Now we would have thought that if Msika had been misquoted his office would have said so. Indeed, Moyo’s complaint appeared to be with the Standard for publishing the story rather than with the veracity of the report itself which he said represented “wishful thinking” by the “treacherous Standard and its evil sponsor”.


Moyo should be careful when referring to treachery and evil sponsors. And he is wrong in his basic assumption that the government does not make statements through the Standard or other independent papers, which he insists on pretending are “British mouthpieces”.


Ministers have often made statements on policy matters outside the realm of the state media. This may infuriate Moyo but he is in no position to prevent it.


The Standard’s report on Msika’s position on the Kondozi invasion accords with other reports of a meeting that took place at the Vice-President’s office last Thursday.


While Moyo may not like it, it is rather unprofessional to make abusive remarks about a newspaper just because it reports inconvenient news. Is he seriously suggesting everything carried in the Herald is “authentic”? Is that what the public thinks?


The Standard is edited by a former Director of Information who knows only too well what is authentic and what is not when it emanates from the government! And exactly whose imagination is the High Court order a figment of?


 There has been a lot of talk recently about “no going back” on the land issue. In pursuit of this claim government spokesmen have invented the story that the MDC originally intended to return land to its former white owners but has now changed its mind.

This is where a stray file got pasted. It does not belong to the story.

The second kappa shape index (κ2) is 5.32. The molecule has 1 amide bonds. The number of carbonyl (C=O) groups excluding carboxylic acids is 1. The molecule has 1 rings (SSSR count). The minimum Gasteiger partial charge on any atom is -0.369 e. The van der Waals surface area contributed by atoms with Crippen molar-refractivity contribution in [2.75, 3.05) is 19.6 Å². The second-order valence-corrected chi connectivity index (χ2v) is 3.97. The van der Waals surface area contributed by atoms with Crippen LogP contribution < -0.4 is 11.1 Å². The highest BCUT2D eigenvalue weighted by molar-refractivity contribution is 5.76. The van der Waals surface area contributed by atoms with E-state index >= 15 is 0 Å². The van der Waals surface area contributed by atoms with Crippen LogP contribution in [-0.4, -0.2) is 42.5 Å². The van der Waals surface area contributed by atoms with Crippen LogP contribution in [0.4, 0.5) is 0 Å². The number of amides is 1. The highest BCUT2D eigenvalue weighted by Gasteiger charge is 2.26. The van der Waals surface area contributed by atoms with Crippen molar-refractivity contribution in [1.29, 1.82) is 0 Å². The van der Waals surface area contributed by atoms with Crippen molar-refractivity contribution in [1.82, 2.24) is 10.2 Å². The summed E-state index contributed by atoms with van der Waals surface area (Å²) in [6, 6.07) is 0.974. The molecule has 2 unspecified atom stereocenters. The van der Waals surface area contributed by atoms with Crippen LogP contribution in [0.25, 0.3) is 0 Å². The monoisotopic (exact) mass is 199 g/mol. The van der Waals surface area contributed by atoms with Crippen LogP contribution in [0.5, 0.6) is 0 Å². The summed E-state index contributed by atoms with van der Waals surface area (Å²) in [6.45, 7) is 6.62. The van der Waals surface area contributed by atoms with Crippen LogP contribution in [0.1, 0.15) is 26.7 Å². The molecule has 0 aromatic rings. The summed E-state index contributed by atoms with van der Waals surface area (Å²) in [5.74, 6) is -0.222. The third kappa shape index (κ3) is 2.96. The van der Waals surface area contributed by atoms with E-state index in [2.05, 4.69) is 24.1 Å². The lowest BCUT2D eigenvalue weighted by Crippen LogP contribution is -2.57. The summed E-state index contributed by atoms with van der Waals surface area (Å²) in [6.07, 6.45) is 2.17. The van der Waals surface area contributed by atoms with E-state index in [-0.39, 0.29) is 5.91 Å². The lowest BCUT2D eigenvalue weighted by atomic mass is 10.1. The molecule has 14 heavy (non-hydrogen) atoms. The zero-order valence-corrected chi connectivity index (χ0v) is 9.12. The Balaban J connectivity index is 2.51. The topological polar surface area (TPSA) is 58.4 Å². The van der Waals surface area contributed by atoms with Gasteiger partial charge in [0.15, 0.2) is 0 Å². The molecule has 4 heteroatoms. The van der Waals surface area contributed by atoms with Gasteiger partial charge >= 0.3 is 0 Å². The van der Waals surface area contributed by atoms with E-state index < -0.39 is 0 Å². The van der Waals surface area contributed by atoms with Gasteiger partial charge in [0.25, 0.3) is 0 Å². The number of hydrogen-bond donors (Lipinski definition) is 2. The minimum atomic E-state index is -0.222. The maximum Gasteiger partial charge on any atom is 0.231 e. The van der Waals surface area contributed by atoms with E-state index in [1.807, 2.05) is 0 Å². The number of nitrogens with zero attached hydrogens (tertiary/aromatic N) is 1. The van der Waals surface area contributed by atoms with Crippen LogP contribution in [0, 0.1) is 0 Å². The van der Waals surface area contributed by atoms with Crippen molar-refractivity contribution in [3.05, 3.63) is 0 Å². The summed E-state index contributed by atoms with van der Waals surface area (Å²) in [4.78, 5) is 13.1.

As far as we know the MDC some time ago proposed a land audit as a first step to a programme of land reform. Nowhere did it say land would be returned to its original owners. It did say land would be allocated to those who could best utilise it. That certainly doesn’t include Arda which has a shocking record of agriculture failure. If you go to Kondozi and look from a nearby hill you can see the difference between Edwin Moyo’s lush and efficient operation and Arda’s unproductive fields. No wonder they want to get their hands on it. In fact they want to get their hands on anything that has been successfully developed by its previous owners so they can benefit from that investment. That includes the theft of farm equipment that the state media are only now beginning to report on.